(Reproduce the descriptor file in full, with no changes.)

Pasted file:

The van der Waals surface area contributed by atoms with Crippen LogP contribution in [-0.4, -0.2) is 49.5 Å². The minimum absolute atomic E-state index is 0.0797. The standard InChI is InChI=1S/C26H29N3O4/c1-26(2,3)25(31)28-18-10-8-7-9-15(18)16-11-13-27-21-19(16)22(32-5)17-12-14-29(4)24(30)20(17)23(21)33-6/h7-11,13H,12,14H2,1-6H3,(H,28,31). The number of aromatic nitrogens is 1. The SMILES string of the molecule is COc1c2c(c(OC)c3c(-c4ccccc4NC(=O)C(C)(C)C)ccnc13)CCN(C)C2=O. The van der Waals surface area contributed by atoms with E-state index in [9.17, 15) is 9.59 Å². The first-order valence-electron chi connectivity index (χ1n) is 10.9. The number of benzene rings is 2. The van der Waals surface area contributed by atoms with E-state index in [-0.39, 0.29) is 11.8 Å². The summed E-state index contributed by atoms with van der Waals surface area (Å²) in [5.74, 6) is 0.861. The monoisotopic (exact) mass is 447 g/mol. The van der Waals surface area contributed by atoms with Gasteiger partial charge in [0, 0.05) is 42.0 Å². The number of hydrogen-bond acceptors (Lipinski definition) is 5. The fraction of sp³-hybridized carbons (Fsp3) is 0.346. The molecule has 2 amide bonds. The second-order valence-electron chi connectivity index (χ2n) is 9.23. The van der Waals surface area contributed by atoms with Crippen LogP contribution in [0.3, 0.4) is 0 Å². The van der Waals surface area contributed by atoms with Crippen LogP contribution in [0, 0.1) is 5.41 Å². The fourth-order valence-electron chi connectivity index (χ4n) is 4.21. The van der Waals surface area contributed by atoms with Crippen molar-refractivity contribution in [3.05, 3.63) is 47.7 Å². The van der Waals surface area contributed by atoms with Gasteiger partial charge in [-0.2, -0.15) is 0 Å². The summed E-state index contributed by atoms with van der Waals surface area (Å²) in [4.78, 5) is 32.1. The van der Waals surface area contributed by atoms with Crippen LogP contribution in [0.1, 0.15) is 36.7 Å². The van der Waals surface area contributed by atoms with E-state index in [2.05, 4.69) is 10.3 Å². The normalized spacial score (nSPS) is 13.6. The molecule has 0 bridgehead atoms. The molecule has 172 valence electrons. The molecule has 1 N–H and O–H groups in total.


The van der Waals surface area contributed by atoms with Crippen LogP contribution in [-0.4, -0.2) is 49.5 Å². The minimum absolute atomic E-state index is 0.0797. The standard InChI is InChI=1S/C26H29N3O4/c1-26(2,3)25(31)28-18-10-8-7-9-15(18)16-11-13-27-21-19(16)22(32-5)17-12-14-29(4)24(30)20(17)23(21)33-6/h7-11,13H,12,14H2,1-6H3,(H,28,31). The number of aromatic nitrogens is 1. The SMILES string of the molecule is COc1c2c(c(OC)c3c(-c4ccccc4NC(=O)C(C)(C)C)ccnc13)CCN(C)C2=O. The van der Waals surface area contributed by atoms with E-state index in [9.17, 15) is 9.59 Å². The first-order valence-electron chi connectivity index (χ1n) is 10.9. The number of benzene rings is 2. The van der Waals surface area contributed by atoms with E-state index in [-0.39, 0.29) is 11.8 Å². The summed E-state index contributed by atoms with van der Waals surface area (Å²) in [5.74, 6) is 0.861. The monoisotopic (exact) mass is 447 g/mol. The van der Waals surface area contributed by atoms with Gasteiger partial charge in [0, 0.05) is 42.0 Å². The number of hydrogen-bond acceptors (Lipinski definition) is 5. The fraction of sp³-hybridized carbons (Fsp3) is 0.346. The molecule has 2 amide bonds. The second-order valence-electron chi connectivity index (χ2n) is 9.23. The van der Waals surface area contributed by atoms with Crippen LogP contribution in [0.3, 0.4) is 0 Å². The van der Waals surface area contributed by atoms with Crippen LogP contribution in [0, 0.1) is 5.41 Å². The fourth-order valence-electron chi connectivity index (χ4n) is 4.21. The van der Waals surface area contributed by atoms with Crippen molar-refractivity contribution in [3.05, 3.63) is 47.7 Å². The van der Waals surface area contributed by atoms with Gasteiger partial charge in [-0.2, -0.15) is 0 Å². The summed E-state index contributed by atoms with van der Waals surface area (Å²) in [4.78, 5) is 32.1. The van der Waals surface area contributed by atoms with Crippen LogP contribution in [0.1, 0.15) is 36.7 Å². The van der Waals surface area contributed by atoms with E-state index in [2.05, 4.69) is 10.3 Å². The normalized spacial score (nSPS) is 13.6. The molecule has 0 bridgehead atoms. The molecule has 172 valence electrons. The molecule has 1 N–H and O–H groups in total.